"Hey!" I called out. "Wait for me!"

Belinda turned round and began to laugh. "Slowcoach! Couldn't you keep up? You need proper legs!"

"I've been hunting for you all over the ship!" I protested. "Our noble father told us to stay together!"

"Aah! Poor little purple fluffikins. Were you scared all on your own?" taunted Belinda. "Did you think a big bad ghost would come and get you?"

And she waved her arms at me and hooted. "Wooo-"

But this time she stopped in mid-hoot. Her eyes widened. She gasped - and so did Roa. They were both staring at something behind me.

I knew what they were looking at. But I pretended that I didn't.

"What's the matter?" I said.

"It's a - it's a banana," gasped Belinda, "floating in the air!"

"Don't be ridiculous," I said. "You're just trying to scare me again! Well, it won't work!"

"Look behind you!" she shrieked. "A flying banana! It must be a ghost!"

I turned round slowly. By the time I was facing the banana, it lay on the floor.

Turning back to Belinda, I told her, "Don't be silly. You're making it up!"

"I'm not! It's there again!"

"It really is!" squeaked Roa.

"Oh, help!" shouted Belinda. "A haunted banana! - and it's coming towards us!"

"Rubbish," I said. I was enjoying myself.

But Belinda screamed, "I'm off!" She fled, with Roa following her.

I ran after them both. And the invisible Niffity ran after me, still holding its banana.

Every time Belinda turned round and saw the banana flying through the air towards her, she shrieked and ran off again.

But then the corridor finished in a dead end. There was nowhere for her to go. The only way out was a door labelled Spacesuits.

Belinda flung it open and jumped inside. She slammed the door behind her without even waiting for Roa.

Roa stopped outside, looking terrified. All her fur was shivering.

"Don't worry, oh sensitive sister!" I whispered. "The spaceship isn't really haunted by flying fruit. It's just a-"

But before I could say "Niffity", the door burst open, and Belinda shot back out.

"Ghosts!" she yelled.

"No, no, there are no ghosts," I told her.

"There are!" Her voice had gone all high and wobbly. Her arm was shaking as she pointed at the door. "There, in that room! It's haunted! It's full of ghosts!"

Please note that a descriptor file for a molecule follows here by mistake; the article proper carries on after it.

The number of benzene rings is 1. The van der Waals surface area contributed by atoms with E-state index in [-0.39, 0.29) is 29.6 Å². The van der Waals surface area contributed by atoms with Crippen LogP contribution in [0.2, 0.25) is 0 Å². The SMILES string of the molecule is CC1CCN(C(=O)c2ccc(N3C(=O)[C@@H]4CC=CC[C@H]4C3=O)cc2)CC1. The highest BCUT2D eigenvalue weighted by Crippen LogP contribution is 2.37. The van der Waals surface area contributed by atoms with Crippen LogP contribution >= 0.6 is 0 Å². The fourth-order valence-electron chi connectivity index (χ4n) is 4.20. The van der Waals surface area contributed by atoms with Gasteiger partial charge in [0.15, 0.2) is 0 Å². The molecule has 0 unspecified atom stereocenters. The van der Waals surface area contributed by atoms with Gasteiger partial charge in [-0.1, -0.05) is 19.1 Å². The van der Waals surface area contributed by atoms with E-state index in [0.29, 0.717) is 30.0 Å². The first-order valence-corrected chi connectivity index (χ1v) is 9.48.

Belinda dashes out of the haunted room, in the free kids' online story 
The Spooky Spaceship

Chapter Six

"More spooky flying bananas?" Roa cried.

"No. That horrible room is full of haunted spacesuits!" wailed Belinda.

"What?" I gasped.

"Ghostly spacesuits - with no heads!"

"I don't believe you," I said, but my fur began to quiver and quake just like Roa's.

Slowly I reached out a trembling tentacle and nudged open the door.

The room was full of spacesuits. But they weren't hanging up limply on hooks. They were facing me.

Not just that - they were moving! They were walking towards us! And Belinda was quite right - they had no heads. Every spacesuit ended at the neck.

The crowd of headless suits advanced. They marched out of the storeroom, while we shrank back.

"I told you! Ghosts!" Belinda yelled.

"Ghosts!" wailed Roa.

"Ghosts?" I said breathlessly.

Then, like an eerie echo, a dozen voices whispered: "Ghosts..."

The three of us turned to run.

I'd forgotten that the Niffity was behind us. I ran splat right into its soft, invisible, marshmallow tummy.

Roa ran into me. Belinda ran into Roa. We tumbled down in a tangled heap of legs and tentacles.

Managing to untie myself, I sat up and stared in horror at the headless spacesuits. They were still coming towards us!

And then the nearest one began to speak.

"We've got you now, ghosts!" it said, in a hollow, echoing voice. "We're not scared of you!"

"Hang on! We're not ghosts," cried Roa. "You're the ghosts!"

"Us? We're not ghosts!" said the headless spacesuit. "You're the ghosts!"

All at once the spacesuit began to writhe and wriggle in a terrifying way. Belinda squealed in horror.

Then there was a loud pop. A head appeared out of the spacesuit's neck opening.

It was a thin green head, a little like a lizard's, with three small orange eyes.

Pop! Pop! Pop! Out of the other headless spacesuits emerged more green heads. These green lizard-people did not look very ghostly. But they did look very scared.

"Where are the ghosts?" cried the first one. "They were here only this morning! We were so terrified that we radioed for help, and then we ran to hide!"